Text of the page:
• An Innovative Way to improve the Needle Exchange Ordinance

(Hear the original radio cast here!)

What's the best way to reduce something?  One very effective way, is to tax it.  Want even less of something, then raise taxes on it!

It works with Tobacco.  I don't like punitive taxes that punish the consumer, but the results show that raising taxes on a pack of cigarettes will cut down on the number of packs purchased.  The evidence is easy to find, according to the Campaign for Tobacco-Free Kids, "every 10 percent increase in cigarette prices reduces youth smoking by about seven percent and total cigarette consumption by about four percent."

With this in mind, I think we need to target something else that hurts our youth and many of our adults as well.  It's way more damaging to the spirit and soul than tobacco.  We need to encourage the Eureka City Council to place a tax on hypodermic needles.  Used to inject fatal substances on our streets, a tax on hypodermic needles could reduce injections by as much as 10%, if the evidence on tobacco is any indication.

How would the tax work?  There are currently several agencies and non-profits that hand out free needles in Humboldt County.  At the last Eureka City Council meeting, the City Manager made the comment that they have not been able to find an example of a "good needle ordinance."  The City Manager's comment is correct, because there is no feasible way to supervise the handing out of needles for illegal use!

Instead of trying to craft an ordinance for an impossible situation, I believe we should abolish the needle exchange program.  Handing out needles enables criminal behavior and actually makes it more difficult for addicts to get off their substance of choice.  Unfortunately we have a city council that supports  enabling.  And this problem encourages the so-called 'One for One' requirement, as the Sharps Containers cannot be opened and inspected when the needles are handed out.  While it sounds good, one for one is impossible to enforce.  

With this in mind, our second best option is to tax needles.  For every needle handed out, the organizations should have to pay a fee to the City of Eureka.  The revenues generated would go toward City-wide cleanup efforts, investments in education and maybe even some monies for mental health services.  Once the new tax is in place, the City Council would need to raise the tax every year, to ensure that the number of needles on our streets goes down.  The hospital-based and non-profit programs that hand out needles will be able to handle these new costs with ease, as there is a wide variety of grants and private fundraising opportunities available.  There are a few refinements, like the fact that we would need a tax waiver for diabetics and those on legit prescription drugs, but those are details that should be easy to handle.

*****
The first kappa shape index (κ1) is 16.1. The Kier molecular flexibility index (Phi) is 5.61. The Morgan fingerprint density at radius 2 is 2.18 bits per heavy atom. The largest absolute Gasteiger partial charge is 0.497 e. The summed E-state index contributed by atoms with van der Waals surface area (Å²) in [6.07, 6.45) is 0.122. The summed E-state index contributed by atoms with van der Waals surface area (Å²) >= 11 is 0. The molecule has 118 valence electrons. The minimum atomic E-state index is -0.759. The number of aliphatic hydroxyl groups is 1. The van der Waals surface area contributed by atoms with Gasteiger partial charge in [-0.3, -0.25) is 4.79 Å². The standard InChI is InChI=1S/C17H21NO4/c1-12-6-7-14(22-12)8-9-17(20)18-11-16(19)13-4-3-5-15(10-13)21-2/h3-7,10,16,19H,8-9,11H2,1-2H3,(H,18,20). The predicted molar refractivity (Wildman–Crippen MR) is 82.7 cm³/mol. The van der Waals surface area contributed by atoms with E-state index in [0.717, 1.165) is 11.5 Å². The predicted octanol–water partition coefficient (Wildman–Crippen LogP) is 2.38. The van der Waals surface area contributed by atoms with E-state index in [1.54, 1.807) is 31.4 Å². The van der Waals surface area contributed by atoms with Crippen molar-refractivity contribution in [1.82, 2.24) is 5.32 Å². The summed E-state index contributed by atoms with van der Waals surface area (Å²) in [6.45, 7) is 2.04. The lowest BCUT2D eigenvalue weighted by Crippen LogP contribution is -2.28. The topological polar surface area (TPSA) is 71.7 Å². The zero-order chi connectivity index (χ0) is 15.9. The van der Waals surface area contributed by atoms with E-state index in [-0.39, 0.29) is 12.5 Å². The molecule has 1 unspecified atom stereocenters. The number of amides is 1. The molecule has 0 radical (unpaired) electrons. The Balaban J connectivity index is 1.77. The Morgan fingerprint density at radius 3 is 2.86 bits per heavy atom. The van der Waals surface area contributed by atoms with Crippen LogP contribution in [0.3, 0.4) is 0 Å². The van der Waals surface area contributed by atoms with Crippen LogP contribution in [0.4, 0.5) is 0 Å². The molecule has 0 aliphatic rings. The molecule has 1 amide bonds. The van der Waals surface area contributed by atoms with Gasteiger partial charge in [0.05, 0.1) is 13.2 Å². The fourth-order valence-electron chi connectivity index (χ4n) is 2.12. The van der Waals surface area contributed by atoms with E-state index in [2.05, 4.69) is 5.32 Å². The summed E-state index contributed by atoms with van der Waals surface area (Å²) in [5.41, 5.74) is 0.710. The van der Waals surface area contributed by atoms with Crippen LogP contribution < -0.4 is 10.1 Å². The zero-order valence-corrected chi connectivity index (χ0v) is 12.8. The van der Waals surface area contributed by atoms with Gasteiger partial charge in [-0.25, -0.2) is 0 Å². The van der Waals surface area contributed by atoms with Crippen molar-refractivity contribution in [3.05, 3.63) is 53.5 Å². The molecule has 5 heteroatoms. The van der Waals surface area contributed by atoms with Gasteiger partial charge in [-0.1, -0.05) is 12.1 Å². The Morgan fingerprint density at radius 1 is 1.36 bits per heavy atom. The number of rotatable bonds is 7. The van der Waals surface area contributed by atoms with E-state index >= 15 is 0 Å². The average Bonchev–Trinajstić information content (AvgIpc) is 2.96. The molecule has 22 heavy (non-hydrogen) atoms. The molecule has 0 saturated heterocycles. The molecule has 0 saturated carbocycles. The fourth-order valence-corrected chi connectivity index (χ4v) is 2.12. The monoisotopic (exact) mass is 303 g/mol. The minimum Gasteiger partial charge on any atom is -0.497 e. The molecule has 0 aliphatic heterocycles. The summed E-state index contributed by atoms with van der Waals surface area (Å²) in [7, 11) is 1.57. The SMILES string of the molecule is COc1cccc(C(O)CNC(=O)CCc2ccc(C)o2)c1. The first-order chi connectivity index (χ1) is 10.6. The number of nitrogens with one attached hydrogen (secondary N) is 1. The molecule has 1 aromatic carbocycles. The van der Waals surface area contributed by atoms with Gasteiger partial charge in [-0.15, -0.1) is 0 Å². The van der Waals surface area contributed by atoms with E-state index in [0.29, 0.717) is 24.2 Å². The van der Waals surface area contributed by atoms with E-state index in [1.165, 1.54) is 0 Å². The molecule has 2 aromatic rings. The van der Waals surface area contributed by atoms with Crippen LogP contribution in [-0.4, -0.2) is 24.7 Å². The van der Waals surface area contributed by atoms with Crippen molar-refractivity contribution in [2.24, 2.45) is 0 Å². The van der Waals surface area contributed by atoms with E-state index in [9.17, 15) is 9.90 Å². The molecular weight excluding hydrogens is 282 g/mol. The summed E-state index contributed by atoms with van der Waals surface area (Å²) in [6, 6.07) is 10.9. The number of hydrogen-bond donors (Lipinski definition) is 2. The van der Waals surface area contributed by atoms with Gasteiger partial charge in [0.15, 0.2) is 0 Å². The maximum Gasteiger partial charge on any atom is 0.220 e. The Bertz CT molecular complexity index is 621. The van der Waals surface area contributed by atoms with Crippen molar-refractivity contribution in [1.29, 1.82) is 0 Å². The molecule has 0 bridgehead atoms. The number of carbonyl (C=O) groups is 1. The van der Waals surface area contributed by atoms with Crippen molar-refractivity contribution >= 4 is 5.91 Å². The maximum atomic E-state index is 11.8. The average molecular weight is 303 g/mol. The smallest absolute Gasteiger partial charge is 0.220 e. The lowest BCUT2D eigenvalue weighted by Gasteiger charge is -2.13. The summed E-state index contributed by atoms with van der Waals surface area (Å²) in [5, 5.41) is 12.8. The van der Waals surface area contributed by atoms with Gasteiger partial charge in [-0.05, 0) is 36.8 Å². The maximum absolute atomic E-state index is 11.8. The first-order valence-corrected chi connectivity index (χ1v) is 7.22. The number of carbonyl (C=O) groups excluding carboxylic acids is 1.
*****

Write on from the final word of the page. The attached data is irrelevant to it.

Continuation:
[NOT HEALTHY:  HACHR angered the local community by using cartoonish images to promote illegal drug activity and syringes to a younger audience.]


Needle Exchange Programs in Eureka | Anthony Mantova | City Council Discussion


City budgets are often very fragile, because of the temptation to get dependent on state and federal grants, hand outs that can disappear without notice!  A Tax on the number of Hypodermic needles handed out in Eureka, would be a blessing for our city's budget, as its revenue to our local government that we can depend on.  Our city council says we can't stop these needles from being handed out, if that is the case then let's at least protect our children and impose some punitive taxes.  And maybe someday we will wake up to a time when we can have needle-free streets, because no agency will want to pay the taxes that go with free needles.

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